According to Nicole Martin at STEMJOBS, “These STEM disciplines no longer stand alone as separate career fields, and in fact, many real-world situations require problem-solving strategies that include integrated solutions from each of these four fields. As global competition increases, more STEM-literate workers are vital to the U.S. and our ability to lead innovation, increase productivity, and compete effectively in a growing global economy.” (3) As a result, STEM workers are in demand. According to the U. S. Department of Commerce, from 2008 to 2018, STEM occupations are projected to grow at 17 percent, while others are estimated at 9.8 percent. (4) Closer to home, a February 19, 2016 article in the Puget Sound Business Journal reported that 90 percent of the 50,000 jobs in the State of Washington that go unfilled in 2017 will require STEM skills. Thus, for the U.S. to achieve economic growth and remain competitive on an international scale, these jobs must be filled. This situation is, however, challenged by the current reality. In an article published by the U.S. News & World Reports in 2012, it examined the problem of why, at a time of high unemployment, there were so many jobs that went unfilled. The answer was simple. American workers lacked the necessary skills for those jobs, which required training in STEM fields. (5) This situation is exacerbated by a weak performance of U.S. students in many academic surveys. For example, in a 2013 survey, American students’ scores remained relatively stagnant in math, science, and reading, while other countries slowly crept ahead. Of the 64 nations scored, U.S. students ranked 28th in science, 36th in math and 21st in reading. (6) Thus, to maintain our competitiveness as a global leader it is paramount for the U.S. to build a pipeline of qualified STEM graduates. As a result, following the Excel to Engaged report from the White House in 2012, the 100Kin10 project was formed to prepare 100,000 well-trained teachers in STEM fields by 2021. (7) The ultimate goal of this project is to impact the education of 10 million students through the lifetime of these teachers. Currently, 100Kin10 works with over 28,000 teachers and 230 stakeholder organizations, from federal agencies and nonprofits to corporations and universities. The M. J. Murdock Charitable Trust is a member of 100Kin10 and our Partners in Science Program is making an impact.
In addition to STEM education, funding from federal and private sources needed to fuel cutting edge and transformative research is a crucial piece for maintaining and growing the vitality of the U.S. scientific enterprise. By far, the dominant sources of funding for R&D have been private industry and the federal government; together, they accounted for 93 percent of R&D spending in 2009, which is still true today. (8) A recent decline in the federal budget for R&D, from about $160 billion in 2010 to about $140 billion in 2015, has made the research climate much tougher for scientists and engineers to pursue “out of the box” and potentially revolutionary projects. Exacerbating this condition is stiff competition and low success rates researchers face when applying for federal grants. Take for example, the current success rate for new principal investigators in getting an NSF grant is about 18 percent compared to 26 percent for someone who had previous NSF funding. The NIH is equally challenging. In spite of concerted efforts, the average age at which an investigator first obtains major NIH R01 funding has remained at 42. These are daunting challenges researchers must overcome to have a chance in making major discoveries and inventions to meet the needs of the nation and society.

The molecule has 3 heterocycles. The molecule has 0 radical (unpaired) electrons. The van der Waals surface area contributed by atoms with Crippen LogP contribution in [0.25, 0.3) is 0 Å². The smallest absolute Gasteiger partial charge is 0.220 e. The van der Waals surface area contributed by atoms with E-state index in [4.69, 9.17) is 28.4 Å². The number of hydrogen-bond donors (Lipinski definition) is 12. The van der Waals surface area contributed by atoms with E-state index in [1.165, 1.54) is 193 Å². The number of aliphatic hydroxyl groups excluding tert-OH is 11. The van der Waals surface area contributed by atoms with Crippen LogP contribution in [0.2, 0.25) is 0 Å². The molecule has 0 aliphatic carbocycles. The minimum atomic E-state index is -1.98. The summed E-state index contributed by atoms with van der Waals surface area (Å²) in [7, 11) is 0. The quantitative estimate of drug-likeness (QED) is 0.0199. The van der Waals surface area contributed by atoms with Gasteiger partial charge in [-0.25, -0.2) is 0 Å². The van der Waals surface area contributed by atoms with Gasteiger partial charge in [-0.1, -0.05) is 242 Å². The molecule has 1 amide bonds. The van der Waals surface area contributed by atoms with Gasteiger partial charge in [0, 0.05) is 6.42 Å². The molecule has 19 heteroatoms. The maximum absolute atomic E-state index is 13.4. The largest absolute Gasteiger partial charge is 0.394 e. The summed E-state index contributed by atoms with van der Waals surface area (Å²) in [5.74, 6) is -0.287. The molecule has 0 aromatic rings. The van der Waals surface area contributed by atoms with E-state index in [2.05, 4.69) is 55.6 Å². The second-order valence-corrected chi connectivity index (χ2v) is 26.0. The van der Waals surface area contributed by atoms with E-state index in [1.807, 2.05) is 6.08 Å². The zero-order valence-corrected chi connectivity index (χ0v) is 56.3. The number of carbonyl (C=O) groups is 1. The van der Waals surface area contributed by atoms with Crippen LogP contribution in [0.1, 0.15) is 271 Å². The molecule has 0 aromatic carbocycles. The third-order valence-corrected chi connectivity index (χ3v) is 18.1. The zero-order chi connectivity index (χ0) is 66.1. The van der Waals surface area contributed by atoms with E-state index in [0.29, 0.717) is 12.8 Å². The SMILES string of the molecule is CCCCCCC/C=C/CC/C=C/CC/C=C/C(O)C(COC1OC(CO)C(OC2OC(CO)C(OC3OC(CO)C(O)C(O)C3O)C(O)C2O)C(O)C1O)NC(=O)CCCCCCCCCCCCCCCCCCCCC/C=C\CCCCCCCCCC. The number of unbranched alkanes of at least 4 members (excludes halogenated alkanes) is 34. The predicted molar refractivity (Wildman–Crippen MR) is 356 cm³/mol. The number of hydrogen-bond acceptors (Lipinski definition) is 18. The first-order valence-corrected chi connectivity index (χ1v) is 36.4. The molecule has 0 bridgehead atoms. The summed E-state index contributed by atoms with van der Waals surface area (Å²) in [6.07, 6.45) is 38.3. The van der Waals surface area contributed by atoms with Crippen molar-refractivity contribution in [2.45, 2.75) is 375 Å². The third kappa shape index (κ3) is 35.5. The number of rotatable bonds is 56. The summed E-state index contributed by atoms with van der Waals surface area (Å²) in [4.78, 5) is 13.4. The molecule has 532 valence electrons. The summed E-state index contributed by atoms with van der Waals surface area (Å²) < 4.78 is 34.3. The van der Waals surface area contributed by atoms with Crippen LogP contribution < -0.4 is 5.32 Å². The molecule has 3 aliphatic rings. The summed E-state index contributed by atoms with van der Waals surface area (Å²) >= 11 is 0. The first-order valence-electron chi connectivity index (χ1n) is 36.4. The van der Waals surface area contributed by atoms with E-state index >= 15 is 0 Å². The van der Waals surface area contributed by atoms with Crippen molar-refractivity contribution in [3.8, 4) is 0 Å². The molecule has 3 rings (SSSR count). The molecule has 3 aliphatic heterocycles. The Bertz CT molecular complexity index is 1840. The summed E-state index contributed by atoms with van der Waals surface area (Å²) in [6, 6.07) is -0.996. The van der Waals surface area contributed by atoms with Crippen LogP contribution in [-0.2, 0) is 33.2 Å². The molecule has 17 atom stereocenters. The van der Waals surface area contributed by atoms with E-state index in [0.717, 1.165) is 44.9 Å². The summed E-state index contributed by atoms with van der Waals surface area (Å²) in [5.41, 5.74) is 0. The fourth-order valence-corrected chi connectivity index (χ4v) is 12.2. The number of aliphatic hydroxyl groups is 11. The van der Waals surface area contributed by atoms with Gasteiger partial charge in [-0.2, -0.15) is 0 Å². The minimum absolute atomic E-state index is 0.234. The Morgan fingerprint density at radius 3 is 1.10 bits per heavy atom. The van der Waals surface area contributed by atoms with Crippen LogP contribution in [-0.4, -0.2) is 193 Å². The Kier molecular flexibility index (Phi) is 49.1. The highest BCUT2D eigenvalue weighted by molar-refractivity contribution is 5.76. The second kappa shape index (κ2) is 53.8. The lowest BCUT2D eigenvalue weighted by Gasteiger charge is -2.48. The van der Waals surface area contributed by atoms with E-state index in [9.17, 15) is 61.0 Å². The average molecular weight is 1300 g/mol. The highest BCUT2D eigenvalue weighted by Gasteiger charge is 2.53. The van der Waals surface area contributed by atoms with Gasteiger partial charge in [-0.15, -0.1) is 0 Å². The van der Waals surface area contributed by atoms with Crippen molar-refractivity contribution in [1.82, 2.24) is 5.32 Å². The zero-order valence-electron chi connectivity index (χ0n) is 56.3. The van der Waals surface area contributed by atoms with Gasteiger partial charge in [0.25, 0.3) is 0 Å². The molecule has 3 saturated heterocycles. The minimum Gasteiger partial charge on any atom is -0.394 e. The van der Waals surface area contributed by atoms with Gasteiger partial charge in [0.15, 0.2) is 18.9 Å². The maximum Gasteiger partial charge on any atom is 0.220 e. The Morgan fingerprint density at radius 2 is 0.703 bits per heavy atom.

Finally, to further expound on the question of “why STEM matters?” imagine this: what would life be without lasers? What if, in the 1950s, Dr. Charles Townes was unable to secure funding to carry out the experiments needed to build the microwave-emitting devices, called masers, and their light-emitting successors, lasers? (9) Lasers have transformed modern communications, medicine, astronomy, weapons systems, and daily life in homes and workplaces. It would be hard, if not impossible, to imagine life without lasers especially for the millennial generation. Of course, one could make the same case for other monumental discoveries and inventions that have transformed our lives, such as the light bulb, airplane, computer, penicillin, and many others. Clearly, STEM matters greatly and it is imperative for governmental groups, corporations, and private organizations to keep the enterprise strong by supporting transformative scientific research projects and building a robust pipeline of a well-trained STEM workforce. That is why the M. J. Murdock Charitable Trust invests in a number of programs aimed at supporting scientific research at research universities, medical institutes, and the private undergraduate colleges, such as the Murdock College Science Research Program. The Trust also funds projects from non-higher education organizations that engage in STEM education, such as museums, conservation organizations, and K-12 private schools. These organizations typically apply for support as general grants.